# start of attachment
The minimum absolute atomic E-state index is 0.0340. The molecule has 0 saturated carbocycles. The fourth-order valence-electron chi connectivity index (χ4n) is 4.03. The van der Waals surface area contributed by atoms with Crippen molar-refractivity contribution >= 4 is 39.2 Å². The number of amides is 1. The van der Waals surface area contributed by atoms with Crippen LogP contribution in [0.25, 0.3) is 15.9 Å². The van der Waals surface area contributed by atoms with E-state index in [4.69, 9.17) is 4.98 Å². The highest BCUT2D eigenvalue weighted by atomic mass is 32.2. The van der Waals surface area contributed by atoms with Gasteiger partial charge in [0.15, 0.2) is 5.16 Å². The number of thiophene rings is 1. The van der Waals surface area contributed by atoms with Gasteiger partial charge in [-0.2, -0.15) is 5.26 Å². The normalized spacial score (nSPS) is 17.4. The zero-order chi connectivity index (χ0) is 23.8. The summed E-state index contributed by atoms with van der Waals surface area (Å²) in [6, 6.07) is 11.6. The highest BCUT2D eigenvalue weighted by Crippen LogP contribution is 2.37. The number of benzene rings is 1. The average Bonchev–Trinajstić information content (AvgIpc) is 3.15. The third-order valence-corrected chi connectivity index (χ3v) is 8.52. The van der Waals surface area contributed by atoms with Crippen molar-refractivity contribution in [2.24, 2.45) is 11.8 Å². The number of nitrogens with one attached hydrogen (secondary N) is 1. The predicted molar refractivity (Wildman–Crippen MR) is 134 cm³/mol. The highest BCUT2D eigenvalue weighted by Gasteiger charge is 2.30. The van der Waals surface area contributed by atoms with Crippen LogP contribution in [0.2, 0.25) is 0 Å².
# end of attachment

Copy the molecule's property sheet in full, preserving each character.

The minimum absolute atomic E-state index is 0.0340. The molecule has 0 saturated carbocycles. The fourth-order valence-electron chi connectivity index (χ4n) is 4.03. The van der Waals surface area contributed by atoms with Crippen molar-refractivity contribution >= 4 is 39.2 Å². The number of amides is 1. The van der Waals surface area contributed by atoms with Crippen LogP contribution in [0.25, 0.3) is 15.9 Å². The van der Waals surface area contributed by atoms with E-state index in [4.69, 9.17) is 4.98 Å². The highest BCUT2D eigenvalue weighted by atomic mass is 32.2. The van der Waals surface area contributed by atoms with Gasteiger partial charge in [0.15, 0.2) is 5.16 Å². The number of thiophene rings is 1. The van der Waals surface area contributed by atoms with Gasteiger partial charge in [-0.2, -0.15) is 5.26 Å². The normalized spacial score (nSPS) is 17.4. The zero-order chi connectivity index (χ0) is 23.8. The summed E-state index contributed by atoms with van der Waals surface area (Å²) in [6, 6.07) is 11.6. The highest BCUT2D eigenvalue weighted by Crippen LogP contribution is 2.37. The number of benzene rings is 1. The average Bonchev–Trinajstić information content (AvgIpc) is 3.15. The third-order valence-corrected chi connectivity index (χ3v) is 8.52. The van der Waals surface area contributed by atoms with Crippen molar-refractivity contribution in [2.24, 2.45) is 11.8 Å². The number of nitrogens with one attached hydrogen (secondary N) is 1. The predicted molar refractivity (Wildman–Crippen MR) is 134 cm³/mol. The highest BCUT2D eigenvalue weighted by Gasteiger charge is 2.30. The van der Waals surface area contributed by atoms with Crippen LogP contribution in [0.2, 0.25) is 0 Å².